Nurses in England, Wales and Northern Ireland will strike on Tuesday in an ongoing dispute with the government over pay and patient safety concerns.
Up to 100,000 members of the Royal College of Nursing (RCN) will take part after its members vote in October. He said low pay is the cause of chronic understaffing which puts patients at risk and leaves NHS staff overstretched.
This will be the second day of strikes in December, after a first day of strikes on December 15, the largest in the history of the MRC. This meant the cancellation of thousands of outpatient appointments and elective operations.
Further strikes have been threatened for January unless talks between union negotiators and the government are held by Thursday, 48 hours after Tuesday’s strike.
RCN General Secretary and Chief Executive Pat Cullen said: “For many of us this is our first time on strike and our emotions are really mixed. The NHS is in crisis, the nursing profession can’t take it anymore, our loved ones are already suffering.
“It is not unreasonable to demand better. It’s not something that can wait. We are committed to our patients and always will be.
Scottish nurses were due to strike but were sacked after a pay offer from Holyrood. The proposal was put out to members in Scotland in November and an outcome is expected this week after polls close on Monday.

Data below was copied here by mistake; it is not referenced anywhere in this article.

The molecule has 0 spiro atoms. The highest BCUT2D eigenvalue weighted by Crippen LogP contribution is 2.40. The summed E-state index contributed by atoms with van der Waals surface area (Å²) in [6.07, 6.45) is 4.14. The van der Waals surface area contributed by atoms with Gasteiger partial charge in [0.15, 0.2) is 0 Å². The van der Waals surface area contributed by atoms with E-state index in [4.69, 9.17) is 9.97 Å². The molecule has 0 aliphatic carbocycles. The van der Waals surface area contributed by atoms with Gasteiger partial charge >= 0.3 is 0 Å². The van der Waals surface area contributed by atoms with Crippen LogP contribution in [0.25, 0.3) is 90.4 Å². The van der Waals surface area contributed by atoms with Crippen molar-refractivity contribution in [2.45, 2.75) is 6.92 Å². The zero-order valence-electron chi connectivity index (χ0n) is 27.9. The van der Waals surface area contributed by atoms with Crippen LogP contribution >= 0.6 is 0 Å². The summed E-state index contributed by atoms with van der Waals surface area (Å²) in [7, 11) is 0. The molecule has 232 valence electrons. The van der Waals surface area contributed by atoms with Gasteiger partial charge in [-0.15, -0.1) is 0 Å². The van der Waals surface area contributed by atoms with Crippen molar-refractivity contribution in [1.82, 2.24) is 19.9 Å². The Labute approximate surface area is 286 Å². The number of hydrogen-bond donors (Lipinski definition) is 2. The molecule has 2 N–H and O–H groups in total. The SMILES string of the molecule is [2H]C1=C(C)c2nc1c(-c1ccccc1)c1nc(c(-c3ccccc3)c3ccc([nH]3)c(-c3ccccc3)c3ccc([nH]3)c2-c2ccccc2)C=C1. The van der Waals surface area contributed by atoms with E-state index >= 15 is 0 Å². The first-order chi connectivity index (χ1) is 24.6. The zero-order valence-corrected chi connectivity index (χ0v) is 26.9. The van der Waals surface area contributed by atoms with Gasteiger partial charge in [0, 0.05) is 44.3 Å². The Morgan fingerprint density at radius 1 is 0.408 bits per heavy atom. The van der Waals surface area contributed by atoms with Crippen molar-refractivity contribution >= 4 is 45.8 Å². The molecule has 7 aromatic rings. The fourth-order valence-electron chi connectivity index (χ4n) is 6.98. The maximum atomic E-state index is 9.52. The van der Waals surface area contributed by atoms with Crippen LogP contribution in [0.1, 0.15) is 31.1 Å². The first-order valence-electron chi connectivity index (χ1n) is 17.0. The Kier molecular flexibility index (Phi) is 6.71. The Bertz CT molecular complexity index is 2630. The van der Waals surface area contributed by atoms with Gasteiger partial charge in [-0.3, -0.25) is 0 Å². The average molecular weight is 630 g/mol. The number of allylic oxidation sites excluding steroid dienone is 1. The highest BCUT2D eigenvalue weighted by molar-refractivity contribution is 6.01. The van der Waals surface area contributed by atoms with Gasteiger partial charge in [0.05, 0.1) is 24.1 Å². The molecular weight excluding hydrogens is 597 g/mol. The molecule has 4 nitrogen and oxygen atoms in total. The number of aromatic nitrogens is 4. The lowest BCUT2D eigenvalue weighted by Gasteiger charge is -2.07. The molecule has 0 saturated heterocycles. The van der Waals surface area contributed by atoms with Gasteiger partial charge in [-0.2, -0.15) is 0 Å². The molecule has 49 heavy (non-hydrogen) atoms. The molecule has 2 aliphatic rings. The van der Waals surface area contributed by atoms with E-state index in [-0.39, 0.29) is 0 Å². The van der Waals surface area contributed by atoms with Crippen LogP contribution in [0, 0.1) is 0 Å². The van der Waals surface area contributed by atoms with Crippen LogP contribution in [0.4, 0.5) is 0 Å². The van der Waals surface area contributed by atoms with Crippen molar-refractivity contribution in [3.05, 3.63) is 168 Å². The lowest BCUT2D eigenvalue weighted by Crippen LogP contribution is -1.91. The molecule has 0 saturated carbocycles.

Welsh First Minister Mark Drakeford said ministers in Cardiff had decided not to offer nurses more than the 4% and 5.5% they had already been offered.
Steve Barclay, the health secretary, has reportedly written to unions asking for further talks in England, but will not discuss the pay rise. A single payment to staff had been mentioned, but rejected by Downing Street.
“The Health Secretary is committed to doing what it takes to keep patients and the general public safe from industrial disputes,” a Department of Health and Social Care source told the Observer.
Union leaders have said future hospital strikes could be more severe, with nurses offering “less generous” support inside.
The two strike dates in December shielded some services from walkouts, including chemotherapy, dialysis, intensive care and high-dependency units, and neonatal and pediatric intensive care.
Ruth May, Chief Nursing Officer for England – a senior NHS England figure – visited the picket lines last week. She said she wanted the government to work with the unions to get a pay deal.
It comes in a month that has been littered with strikes across the UK, including by NHS staff, including paramedics, as well as train staff and Royal Mail workers.
Paramedics will stage another strike on Wednesday, involving up to 10,000 workers. Union officials suggested that paramedics, call handlers and emergency care assistants would leave the picket lines for the most serious cases.
Those who are members of GMB will then strike again on December 28.
Ambulance service staff in Scotland have also called off a planned strike after Unite and Unison members accepted a new offer, with a new minimum hourly rate.